2011 in review: Dreams in Early August

“You think people are silly to believe in ghosts?” An old man had asked Fred Foley a long time ago. “You should hear some of the things that ghosts believe in!”

R.A. Lafferty, Fourth Mansions

8/3

Characters from a Dream in Search of a Story

The path forward seems wide enough to drive a truck through. It is my job to keep it open and drive forward. I will do this by writing.

The path forward seems wide enough to drive a truck through. It is my job to keep it open and drive forward. I will do this by writing.

Fenton, Patch, Braz, and Sterling, high school boys are arrayed in a loose circle between two parked cars in a 7/11 parking lot in Mazoula, Montana on a short sleeve night in August.

“Mebbe we should jes’ head out,” Fenton says.


“Where to?” Patch asks glancing at Fenton. “We could go anywhere . . .”

I lost them as I turn the page they are slow to cross the divide, frozen in the Mazoula summer night no particular year somewhere in the twentieth century before cell phones and facebook, white t-shirts ablaze with cigarette packs rolled at the shoulder, above well worked biceps bulge as they bring the orange-red glow up to hungry faces. Slouching lips suck in hot smoke and exhale with practiced cool into the fluorescent air. Which one leans on the ’67 Charger, metal flake lime green with a spoiler and scoop? That would be Braz. Doesn’t speak much.  Always thinking, he Reads Kafka and Kerouac. The others feed off of his ideas like lamprey in a shark’s mouth.

“Man, we should blow this slow stretch of highway,” He says quietly almost mumbling. “I got some dough.”

The other three look up startled, but not showing much. Patch, the usual storyteller, strangely silent, waiting as if the night held dangerous creatures ready to pounce at the sound of his usual twangy patter.

Inside the 7/11 ½ gallon cartons of low fat milk line the dairy case visible above the top shelf the chip aisle, bright bulging bags of Doritos. Sterling taps a rhythm on the sparkling hood of the charger and whistles aimlessly searching for a foothold on a song he knows. He was in a band for a while, played any instrument he picked up easily, but could not stick with anything long enough to master it.

A lone shopper pauses before the line of milk nervously glances at the boys as Fenton leans back against a red Pinto and takes another drag, tilted tensely, suddenly pacing off into the blank endless dark beyond the glare. He comes back grinning.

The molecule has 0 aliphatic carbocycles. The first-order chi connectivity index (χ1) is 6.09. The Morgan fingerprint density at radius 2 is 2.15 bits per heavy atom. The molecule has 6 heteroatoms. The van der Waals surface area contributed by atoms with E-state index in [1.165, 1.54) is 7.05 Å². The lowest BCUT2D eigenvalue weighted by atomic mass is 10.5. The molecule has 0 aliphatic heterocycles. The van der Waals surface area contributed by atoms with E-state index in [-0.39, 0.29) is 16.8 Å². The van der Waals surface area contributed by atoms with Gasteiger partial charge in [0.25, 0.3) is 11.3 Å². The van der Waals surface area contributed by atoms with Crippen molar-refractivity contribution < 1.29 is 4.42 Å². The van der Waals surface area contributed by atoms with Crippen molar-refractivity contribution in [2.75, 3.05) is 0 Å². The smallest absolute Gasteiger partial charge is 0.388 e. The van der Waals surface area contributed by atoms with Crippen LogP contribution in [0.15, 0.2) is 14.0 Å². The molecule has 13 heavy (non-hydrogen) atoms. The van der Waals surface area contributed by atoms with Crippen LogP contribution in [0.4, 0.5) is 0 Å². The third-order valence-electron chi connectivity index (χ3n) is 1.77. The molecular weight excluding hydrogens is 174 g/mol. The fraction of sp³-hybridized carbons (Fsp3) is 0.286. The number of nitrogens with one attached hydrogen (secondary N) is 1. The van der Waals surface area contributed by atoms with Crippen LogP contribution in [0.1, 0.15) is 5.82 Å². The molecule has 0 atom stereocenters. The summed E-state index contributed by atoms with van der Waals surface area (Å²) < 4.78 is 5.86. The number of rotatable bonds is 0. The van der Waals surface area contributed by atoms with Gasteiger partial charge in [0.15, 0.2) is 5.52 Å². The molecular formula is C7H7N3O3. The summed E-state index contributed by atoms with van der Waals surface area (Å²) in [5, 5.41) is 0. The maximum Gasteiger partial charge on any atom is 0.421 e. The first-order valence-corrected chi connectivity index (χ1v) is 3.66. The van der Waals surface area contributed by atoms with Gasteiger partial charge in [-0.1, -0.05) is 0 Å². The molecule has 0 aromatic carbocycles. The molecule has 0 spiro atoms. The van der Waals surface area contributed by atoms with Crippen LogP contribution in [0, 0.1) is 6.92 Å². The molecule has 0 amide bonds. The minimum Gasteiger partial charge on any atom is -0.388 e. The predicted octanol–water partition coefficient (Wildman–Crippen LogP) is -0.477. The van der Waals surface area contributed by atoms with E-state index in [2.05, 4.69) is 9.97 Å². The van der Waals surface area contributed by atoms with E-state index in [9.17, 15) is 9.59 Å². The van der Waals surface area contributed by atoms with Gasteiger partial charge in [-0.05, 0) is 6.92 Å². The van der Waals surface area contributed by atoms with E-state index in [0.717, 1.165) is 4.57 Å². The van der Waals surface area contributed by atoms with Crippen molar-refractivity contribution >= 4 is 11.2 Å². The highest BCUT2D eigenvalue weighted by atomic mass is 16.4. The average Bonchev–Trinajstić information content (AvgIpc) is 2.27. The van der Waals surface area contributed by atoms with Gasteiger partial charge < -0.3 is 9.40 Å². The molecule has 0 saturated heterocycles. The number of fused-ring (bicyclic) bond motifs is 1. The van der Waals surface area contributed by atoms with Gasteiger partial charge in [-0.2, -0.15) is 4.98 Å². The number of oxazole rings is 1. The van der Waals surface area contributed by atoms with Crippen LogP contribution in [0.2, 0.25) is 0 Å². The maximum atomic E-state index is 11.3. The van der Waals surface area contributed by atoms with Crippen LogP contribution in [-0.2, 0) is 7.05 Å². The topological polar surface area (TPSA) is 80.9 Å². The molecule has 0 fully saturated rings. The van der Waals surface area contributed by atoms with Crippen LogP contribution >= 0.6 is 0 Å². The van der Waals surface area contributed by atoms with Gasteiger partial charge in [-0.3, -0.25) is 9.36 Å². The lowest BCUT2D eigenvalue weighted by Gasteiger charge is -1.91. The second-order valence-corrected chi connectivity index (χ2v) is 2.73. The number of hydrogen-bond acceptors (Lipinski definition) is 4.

“Well, where to boys? I’ll be damned if I’m gonna hang out in this ghost town one more night. I’d rather be jailed, I swear!”

The place where rivers flow into the ocean, delta wetlands with mountains, caves, tidelands, forest and desert formed into mythic landscapes in Fenton’s mind. The mountain valleys and plains of Montana had stretched his days thin. He wanted warm mud and a tide. He had been to the ocean, the pacific, Long Beach in Washington. He saw the waves piling and sprawling, the hissing whoosh and roar and the endless horizon. He had only been there once, but it stayed with him like a magnet drawing; every now and then he noticed it.

8/5

Hard Line

Terrorists fill the woods. Tall graceful trees sway without wind because thousands of terrorists move through the woods.

 I draw Omar (Jimmy Smits) aside and say, “You would never use the nuclear option?”

He says, “I can’t rule that out. The trees are swaying with them. They are armed, 100,000 maybe. How many soldiers would it take.”

The cocktail party conversation hushes and heads turn in horror at his words.

“You have to negotiate,” I say.

“I don’t think they will negotiate,” he says. “They seem ready to die.”

“But you can use conventional weapons at least.”

“We have them in a confined space and could eradicate them to a man,” he insists. “We could evacuate the area so that a tactical strike would affect only a small area.”

“Why not contain them and starve them out? Surround and defend.”

“Loss of life on our side would be brutal.”

“Who are these militants and what do they want?”

“They want us to worship as they do. They want to make the world follow their laws.”

“There is no negotiating with that? What if we give them a place to live where they can do as they wish?”

“They have no idea of compromise. It is all or nothing. I intend it to be nothing rather than all.”

This entry was posted in conversations, Dreamtime, Fiction, Other peoples words, Questions and riddles, summer, Telling Stories, time travel and tagged , . Bookmark the permalink.

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